This Executive Summary is designed to summarise the data presented at the 2nd BioNano-Switch Workshop, held at INSEC-MN in Lisbon on 3rd September 2007. Due to concerns about protection of Intellectual Property developed during Year 1 of the Project this publishable Summary is necessarily brief on scientific detail.
This Project was designed to provide an engineering approach to the construction of a generic biosensing system, using unique components such as molecular motors to move magnetic beads attached to DNA (as a single‑molecule transducer) – and including a molecular amplifier to improve signal to noise ratio – that could be incorporated into a modular biosensor. The biological components of the modules were to be constructed with a cassette‑like approach; in order to simplify production, ease the introduction of future variability and thus to adopt a Synthetic Biology approach to the construction of the device.
At the end of the first Reporting Period of this Project, we can report significant progress in all aspects of the work and much of this has involved significant and successful collaborations between the Partners within the Consortium. UoP and IMIC have collaborated on production of molecular motor variants (of the EcoR124I motor), which have been well characterised in both bulk solution experiments and at the single molecule level (in collaboration with TUDelft, through Dr Ralph Seidel – now at Dresden and Dr Mark Szczelkun at Bristol). We have produced a number of new recombinant fusion proteins that are required for the Project and some additional protein fusions that provide further useful variations to those suggested in the original proposal. While we await confirmation of some of the constructs, using DNA sequence analysis, and also production of a few further recombinants involving protease genes and the molecular motor FtsK, this work is progressing significantly. UoP and IMIC will discuss a strategy for the next stage of the work, which will take place during year 2 and will mainly involve work with the molecular motor FtsK.
A significant collaboration is also taking place between NPLML and EMPA, who are looking at the use of Hall Effect sensors for the Project. Fabrication of sensors has been carried out by EMPA, and NPLML have used their instrumentation and “know-how” to calibrate the output from these sensors and demonstrate their capability for the next stage of the Project. This next stage will entail precise positioning of the sensors and localisation of biomaterial above the sensors, which will necessitate detailed discussions between the Coordinator, INESC-MN and EMPA.
Collaboration has also occurred between NPLML and UoP; with NPLML visiting Portsmouth to discuss a model system that can be used to develop a strategy for the required metrology. It was decided, from the outcomes of the Meeting, that NPL would investigate the accuracy of various positioning strategies using the biotin and streptavidin system. This system can also be used to study protein‑protein interactions on a surface – and Portsmouth would provide biotinylated DNA for surface attachment and characterisation of motor binding. This work is progressing well and is already accompanied by studies on surface attachment of the EcoR124I motor. The University of Portsmouth has provided an additional PhD studentship who is carrying out this analysis and whose work in this area is supporting the BioNano‑Switch Project.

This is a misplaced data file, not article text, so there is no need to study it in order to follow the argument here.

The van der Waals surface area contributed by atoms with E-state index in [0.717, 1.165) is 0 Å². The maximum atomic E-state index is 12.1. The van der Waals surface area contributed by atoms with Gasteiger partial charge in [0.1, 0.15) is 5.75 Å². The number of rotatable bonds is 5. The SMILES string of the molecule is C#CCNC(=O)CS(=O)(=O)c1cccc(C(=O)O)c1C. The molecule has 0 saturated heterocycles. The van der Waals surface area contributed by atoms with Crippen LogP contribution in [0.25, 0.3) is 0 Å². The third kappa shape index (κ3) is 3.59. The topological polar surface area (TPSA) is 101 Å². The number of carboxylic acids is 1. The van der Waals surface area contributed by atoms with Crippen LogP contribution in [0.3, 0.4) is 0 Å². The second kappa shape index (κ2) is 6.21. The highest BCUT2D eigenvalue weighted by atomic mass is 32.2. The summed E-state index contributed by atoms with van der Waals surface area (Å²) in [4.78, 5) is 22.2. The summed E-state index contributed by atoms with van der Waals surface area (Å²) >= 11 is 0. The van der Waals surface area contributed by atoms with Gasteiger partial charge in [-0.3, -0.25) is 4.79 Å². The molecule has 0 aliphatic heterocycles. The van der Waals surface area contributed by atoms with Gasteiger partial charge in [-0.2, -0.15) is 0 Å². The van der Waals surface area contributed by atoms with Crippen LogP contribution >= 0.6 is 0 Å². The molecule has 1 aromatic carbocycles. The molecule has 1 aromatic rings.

Another significant collaboration is taking place between INESC-MN and ENS/CNRS; where INESC-MN have demonstrated an early version of the proposed device without, at this stage, associated microfluidics. This setup has demonstrated the expected output and shown the system can be used with an existing Magnetic Tweezer setup for orthogonal detection of motor activity. This provides a useful device, around which a prototype device can be designed. Magnetic beads have been sent by UoP to INESC-MN for characterisation, using the magnetoresistive technology and the resulting data has been exchanged with UoP for analysis and possible publication.
TUDelft and ENS/CNRS have characterised a number of molecular motors (in addition to EcoR124I and FtsK that were characterised during the previous Mol Switch Project – IST-2001-38036) and other DNA manipulating enzymes, studies of which have demonstrated significant opportunity for application of the proposed device in a range of uses, from environmental sensing, to healthcare biosensing and drug screening (Koster et al., 2007).
The Consortium has, therefore, demonstrated considerable integration of their activities, thus indicating a healthy Project, which should make significant progress toward the final objectives. At least one new capability has been described, with a potential for Commercialisation, suggesting that the Project will provide future funding capabilities via a Commercial route. All Partners have now signed a Consortium Agreement, which includes a Preliminary Agreement concerning IP and a mechanism that will allow UoP to lead the Commercialisation. Current discussions regarding IPR and IP Management are underway.